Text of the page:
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Riding out the Rough Economy

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04/01/2009 - Riding out the rough economy

by Christoper Crossen, CFP

Experts may disagree about whether our economy is in a recession, but most agree we are facing the worst financial crisis in recent history. Wild stock market swings, widespread home foreclosures, business bankruptcies, growing job losses and rising consumer prices are affecting the financial stability of Americans. Fortunately, recent interventions by the government as well as New Deal reforms such as Social Security and FDIC insurance help prevent unemployment and inflation rates from reaching Depression-era levels. Here are some steps to help protect your personal financial circumstances as best you can:

Increase your cash reserves. With the wildly swinging stock market and potential for layoffs, it's wise to have a liquid emergency fund at your fingertips. If you can, sock away cash in a saving or checking account for more flexible access to your funds. Bank deposits are backed up to $250,000 by FDIC insurance per account. If you are considering warehousing savings in a higher interest bearing money market account, give some thought to whether the minimum balance and withdrawal restrictions will tie up too much of your cash. Similarly, certificates of deposit (CDs), which provide a fixed interest rate for holding a deposit for a set period of time, can also limit access to your money in the short term.

How much cash should you save? Ask yourself how long you could get by if you were to lose your job. Would you be able to pay your mortgage, car payment, credit card bills and other miscellaneous expenses for a couple months? If you are able to do so, gather up to six months of income to have on hand if financial calamity strikes.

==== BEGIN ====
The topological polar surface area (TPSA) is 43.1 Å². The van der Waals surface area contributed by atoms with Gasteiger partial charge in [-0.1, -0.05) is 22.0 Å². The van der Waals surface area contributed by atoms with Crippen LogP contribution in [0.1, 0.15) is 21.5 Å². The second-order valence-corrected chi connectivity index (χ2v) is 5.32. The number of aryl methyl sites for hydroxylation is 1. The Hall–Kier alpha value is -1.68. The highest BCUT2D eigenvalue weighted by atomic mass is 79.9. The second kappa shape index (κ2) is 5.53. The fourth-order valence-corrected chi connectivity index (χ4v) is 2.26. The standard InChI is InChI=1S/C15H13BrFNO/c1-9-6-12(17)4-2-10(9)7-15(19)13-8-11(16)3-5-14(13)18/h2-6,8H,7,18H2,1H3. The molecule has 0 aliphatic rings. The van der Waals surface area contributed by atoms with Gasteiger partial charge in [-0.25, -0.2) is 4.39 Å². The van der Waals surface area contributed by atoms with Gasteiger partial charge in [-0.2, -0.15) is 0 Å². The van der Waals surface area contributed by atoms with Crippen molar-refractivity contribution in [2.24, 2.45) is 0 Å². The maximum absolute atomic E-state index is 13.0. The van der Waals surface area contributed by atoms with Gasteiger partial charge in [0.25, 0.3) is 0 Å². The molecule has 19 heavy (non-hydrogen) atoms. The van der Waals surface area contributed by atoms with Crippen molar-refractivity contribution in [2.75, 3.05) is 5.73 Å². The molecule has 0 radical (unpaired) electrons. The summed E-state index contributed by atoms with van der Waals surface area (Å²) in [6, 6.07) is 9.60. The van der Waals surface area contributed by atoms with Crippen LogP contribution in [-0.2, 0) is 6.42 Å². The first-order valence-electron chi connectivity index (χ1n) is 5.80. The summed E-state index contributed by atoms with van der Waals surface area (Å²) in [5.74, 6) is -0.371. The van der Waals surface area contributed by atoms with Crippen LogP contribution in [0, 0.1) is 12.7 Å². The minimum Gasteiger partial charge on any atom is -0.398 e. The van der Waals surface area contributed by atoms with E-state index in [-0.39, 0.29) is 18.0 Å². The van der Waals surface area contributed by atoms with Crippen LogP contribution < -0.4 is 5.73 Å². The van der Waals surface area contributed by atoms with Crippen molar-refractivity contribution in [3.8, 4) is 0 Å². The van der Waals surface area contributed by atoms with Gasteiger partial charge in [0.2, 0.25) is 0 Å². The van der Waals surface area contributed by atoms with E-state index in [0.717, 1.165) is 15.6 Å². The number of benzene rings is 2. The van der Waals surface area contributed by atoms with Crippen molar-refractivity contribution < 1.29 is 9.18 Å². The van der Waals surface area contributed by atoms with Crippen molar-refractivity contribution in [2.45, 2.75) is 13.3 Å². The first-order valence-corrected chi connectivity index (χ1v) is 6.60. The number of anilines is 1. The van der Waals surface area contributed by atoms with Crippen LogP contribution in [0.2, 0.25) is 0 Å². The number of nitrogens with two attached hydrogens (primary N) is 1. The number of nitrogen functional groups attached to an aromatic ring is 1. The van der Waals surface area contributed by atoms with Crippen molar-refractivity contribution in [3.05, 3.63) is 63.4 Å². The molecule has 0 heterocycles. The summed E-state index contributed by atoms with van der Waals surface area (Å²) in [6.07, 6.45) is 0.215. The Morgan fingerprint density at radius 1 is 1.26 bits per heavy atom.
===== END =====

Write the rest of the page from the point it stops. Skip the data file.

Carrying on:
Reduce spending. One way to hang on to your cash is to find ways to cut back on daily spending and postpone major purchases. You can make this task easier by creating a budget and sticking to it. Try to be realistic but not overly indulgent. If money is tight, you might consider reducing the amount you are spending on "nice to have" items, such as entertainment, vacations, holiday spending, etc.

If you have limited cash reserve to help you stay afloat in the event of catastrophe, you may need to take more drastic measures to weather the financial storm. Sell the extra car to eliminate your car payment or pick up a second job, lower your transportation costs by carpooling, eliminate unnecessary shopping trips and simply stay at home. It can be tempting to overspend on food since it is a necessity, so make a list before heading to the store and stick to it.

Keep your cool. While there are no guarantees that the economy will improve in the immediate future, history gives us reason to be optimistic. Stay calm and focused and continue to save aggressively, spend conservatively and avoid panicking. Seek assistance from a financial advisor to develop a financial plan that will help you identify ways to preserve capital and make progress toward your goals during this challenging economic climate and beyond.

This column is for informational purposes only. The information may not be suitable for every situation and should not be relied on without the advice of your tax, legal and/or financial advisors.

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